Sherlock Holmes and Dr Watson. Gin and tonic. Stiffness and upper lips. Some things just go together in Britain: They always have and they always will.
Prince William and Prince Harry's relationship, for years, looked like it belonged on that list too. From the time Harry was born in 1984, they were joined at the junior culotte. (Diana's penchant for flouncy Victorian clothes for her kids made them look like they were perennially auditioning for an amateur production of Hello Dolly.) At the time, Prince Charles is reported to have said: "William has taken to the new baby like a duck to water. He's been climbing in and out of Harry's cot."
And if you change "cot" to "life", they've been doing more or less the same thing for the last three decades. (Thankfully they have ditched the culottes though.)
Their mother's devastating death in 1997 bonded them in a way that few siblings, thankfully, experience. Adulthood, military tours, the demands of royal duty and even the arrival of one Kate Middleton on the scene did nothing to dull their abiding attachment to one another.
But implicit in that relationship was an inherent inequity. One of the boys would be elevated to being a king and the titular ruler of 2.4 billion people. The other was going to spend decades opening municipal sports centres and putting up with jokes about being "the spare".
This was a fact Harry was keenly aware of, even when he was only five years old, according to the Princess of Wales' former protection officer Ken Wharfe. "It was a Friday night and we were driving to Highgrove. Diana was in the front and Olga (William and Harry's nanny) was in the back with the boys who were being raucous," Mr Wharfe told royal biographer Katie Nicholl.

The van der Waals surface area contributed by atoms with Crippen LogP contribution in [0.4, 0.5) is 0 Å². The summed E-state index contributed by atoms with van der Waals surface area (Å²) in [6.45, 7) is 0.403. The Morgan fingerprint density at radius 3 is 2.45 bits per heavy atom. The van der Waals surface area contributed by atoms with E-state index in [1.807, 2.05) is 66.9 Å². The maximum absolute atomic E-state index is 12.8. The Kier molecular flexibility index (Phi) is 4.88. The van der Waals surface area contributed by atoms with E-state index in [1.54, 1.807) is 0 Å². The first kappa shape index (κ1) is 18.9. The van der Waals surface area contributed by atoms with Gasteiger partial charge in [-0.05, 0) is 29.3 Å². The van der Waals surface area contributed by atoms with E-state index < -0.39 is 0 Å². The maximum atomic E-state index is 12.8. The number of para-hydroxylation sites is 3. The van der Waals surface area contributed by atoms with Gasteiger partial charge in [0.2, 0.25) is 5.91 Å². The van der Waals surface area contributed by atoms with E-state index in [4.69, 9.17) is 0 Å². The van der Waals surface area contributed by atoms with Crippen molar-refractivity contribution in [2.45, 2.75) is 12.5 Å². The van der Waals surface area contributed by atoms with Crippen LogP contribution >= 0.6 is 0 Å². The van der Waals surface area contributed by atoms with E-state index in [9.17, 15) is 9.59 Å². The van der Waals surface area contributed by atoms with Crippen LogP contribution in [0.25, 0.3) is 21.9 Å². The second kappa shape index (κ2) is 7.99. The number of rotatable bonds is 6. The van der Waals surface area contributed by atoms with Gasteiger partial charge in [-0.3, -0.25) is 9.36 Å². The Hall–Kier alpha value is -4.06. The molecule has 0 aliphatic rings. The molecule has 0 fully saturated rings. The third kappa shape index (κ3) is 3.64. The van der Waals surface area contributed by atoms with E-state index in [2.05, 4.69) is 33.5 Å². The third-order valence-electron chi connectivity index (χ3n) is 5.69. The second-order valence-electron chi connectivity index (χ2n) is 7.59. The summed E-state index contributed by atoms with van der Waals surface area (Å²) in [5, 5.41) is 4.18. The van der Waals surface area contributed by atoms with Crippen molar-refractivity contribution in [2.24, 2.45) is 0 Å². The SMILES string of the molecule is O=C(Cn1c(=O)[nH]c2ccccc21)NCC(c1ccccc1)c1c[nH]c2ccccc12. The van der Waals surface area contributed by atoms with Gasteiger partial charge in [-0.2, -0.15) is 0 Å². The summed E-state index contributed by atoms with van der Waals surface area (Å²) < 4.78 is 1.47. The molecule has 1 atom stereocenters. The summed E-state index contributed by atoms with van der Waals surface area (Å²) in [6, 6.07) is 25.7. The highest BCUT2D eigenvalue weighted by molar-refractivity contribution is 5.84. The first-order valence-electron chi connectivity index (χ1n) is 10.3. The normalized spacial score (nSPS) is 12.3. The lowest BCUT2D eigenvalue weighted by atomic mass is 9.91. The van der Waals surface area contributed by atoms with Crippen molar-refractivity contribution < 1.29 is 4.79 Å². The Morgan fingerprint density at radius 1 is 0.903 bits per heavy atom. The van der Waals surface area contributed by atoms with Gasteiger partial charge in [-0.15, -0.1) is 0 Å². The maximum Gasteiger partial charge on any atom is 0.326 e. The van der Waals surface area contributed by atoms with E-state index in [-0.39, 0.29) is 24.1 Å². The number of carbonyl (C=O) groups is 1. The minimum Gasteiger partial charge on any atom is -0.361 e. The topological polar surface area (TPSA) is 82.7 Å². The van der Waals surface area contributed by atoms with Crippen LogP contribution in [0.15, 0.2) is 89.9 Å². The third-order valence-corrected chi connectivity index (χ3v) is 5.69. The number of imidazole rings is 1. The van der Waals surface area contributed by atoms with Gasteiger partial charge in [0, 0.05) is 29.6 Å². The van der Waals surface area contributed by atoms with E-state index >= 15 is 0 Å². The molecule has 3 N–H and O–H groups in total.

"Olga told them to be quiet and stop it and William answered back. Olga told him: 'Don't be rude', and Harry piped up in the back, 'It doesn't matter anyway because William is going to be king'. It was extraordinary; even at that age he knew."
Like it or not, from such a young age, Harry knew he had been cast in the role of part jester, part sidekick, yet constant helpmate for William, as he in turn faced the slow but inexorable pull of destiny and duty.
And for years that was exactly what happened. Royal biographer Penny Junor has told the (London) Times: "Those boys were so close and their plans were that they would remain close, that Harry would be William's wingman."
Until, something changed for Harry, and he stepped out of the supporting actor role.
So, the rakish red-headed Prince started the truly inspiring Invictus Games. He daringly trekked to the South Pole. And through all of this, and more, he started to forge an identity and royal career that was totally independent of his brother.
That shift has only intensified in the past 18 months. Whether that is down to the arrival of Meghan Markle as a full-time presence in his life or Harry simply maturing as an adult we don't know. But what is unquestionable is Harry is no longer playing second banana.
In the past year, he and wife Meghan have ramped up their efforts to build a brand as passionate, modern activists who are using their platform for global good. Nothing about that says "wingman".
Whether this paradigm shift is to blame for the "Fab Four's" recent frostiness is probably only known to the Sussexes, the Cambridges and some footmen with excellent hearing.
It's hard to imagine this fraternal overhaul would be anything but a challenging and upsetting situation for Wills to find himself in. Especially given Brand Harry (and Meghan) is to some extent eclipsing the years of dedicated service he and wife Kate have put in.
However, what is clear is the Wills'n'Harry double act we have grown to love is well and truly dead.
The enduring affinity the Wales boys have shared since those cot-climbing days has clearly ebbed away. Quite what comes next, we don't know. And maybe that goes for Wills and Harry too.